We know that millions and millions of men, women and children suffered and still do, from several forms of discrimination, racism, intolerance, xenophobia and violations of their fundamental rights. It is because of them that we are here today: we do not have the right to disappoint them.

Ladies and Gentlemen,

I would like to draw your attention to the particularly dramatic situation in the Taliban controlled areas of Afghanistan,: it is a laboratory, unique in the world, which is worth visiting and analysing. Every single fundamental, individual or collective right of the Afghan people is being seriously and brutally violated: a de facto authority is maintained against the Afghan people's right to self-determination; by the direct armed interference of Pakistan; the obvious discrimination against the several components of the population; summary executions, punitive sanctions or absurd rules of every day life behaviour; forced displacements of people; looting and destruction of our country's rich historical, cultural and artistic heritage. This list is obviously not complete.

These measures and standards are not only contrary to Islam and Afghan traditions, to all international instruments, they are simply against the essentiel civil, political, social-economic necessities of people, against the dignity of men, women, and children.

As a consequence, inside the country our people are hostages of a never before seen terror, and that outside the country millions of our refugees no longer know where to go.

Naturally in these conditions, the Afghan people, under the leadership and impulse of its legal and worldwide recognised Government, will continue to resist by all means, until the Pakistani-Taliban-Bin Laden agression comes to an end. Doing this it will not turn down any negotiation proposal, under the auspices of the United Nations, including a Loya Jirga (a traditional assembly composed of representatives of several categories of the Afghan population). The Pakistan and Taliban authorities have refused this option up to now.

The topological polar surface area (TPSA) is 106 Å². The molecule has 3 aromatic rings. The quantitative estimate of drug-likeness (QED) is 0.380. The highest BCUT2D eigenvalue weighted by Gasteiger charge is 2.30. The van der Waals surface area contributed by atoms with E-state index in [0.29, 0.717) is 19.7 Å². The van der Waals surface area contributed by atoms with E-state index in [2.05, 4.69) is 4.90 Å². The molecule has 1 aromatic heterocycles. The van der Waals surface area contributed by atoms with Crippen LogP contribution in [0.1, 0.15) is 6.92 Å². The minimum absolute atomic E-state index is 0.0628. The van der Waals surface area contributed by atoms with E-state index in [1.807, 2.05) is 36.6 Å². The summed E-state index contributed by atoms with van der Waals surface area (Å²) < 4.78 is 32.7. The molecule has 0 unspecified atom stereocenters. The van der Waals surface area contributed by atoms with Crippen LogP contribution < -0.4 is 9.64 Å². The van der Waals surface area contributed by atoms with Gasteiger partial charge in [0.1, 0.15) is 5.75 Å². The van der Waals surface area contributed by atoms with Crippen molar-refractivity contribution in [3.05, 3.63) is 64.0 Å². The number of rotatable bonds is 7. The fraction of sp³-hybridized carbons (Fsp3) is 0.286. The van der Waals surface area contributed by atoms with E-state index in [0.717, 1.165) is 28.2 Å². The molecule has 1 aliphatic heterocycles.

This is the reason why we ask the World Conference against Racism to condemn this aggression and occupation, the first signs of which are precisely the violation of the fundamental human rights that we are supposed to guarantee and protect efficiently.

Thus, we ask the Conference to recommend the competent UN bodies to support us at every level in our efforts of union, dialogue and peace whose final aim is to safeguard the independence, territorial integrity and protection of fundamental rights in Afghanistan.

Ladies and Gentlemen,

To conclude, I should like to say that the Afghan government supports the efforts of this World Conference and approves the draft declaration and programme of action to be adopted by the Conference, which has to, according to the words of the General Assembly, "tackle globally all forms of racism, including contemporary forms of intolerance", and concentrate its action on "practical steps to eradicate racism..."

We would implement everything in order to reach this noble objective by practical means.

Thank you.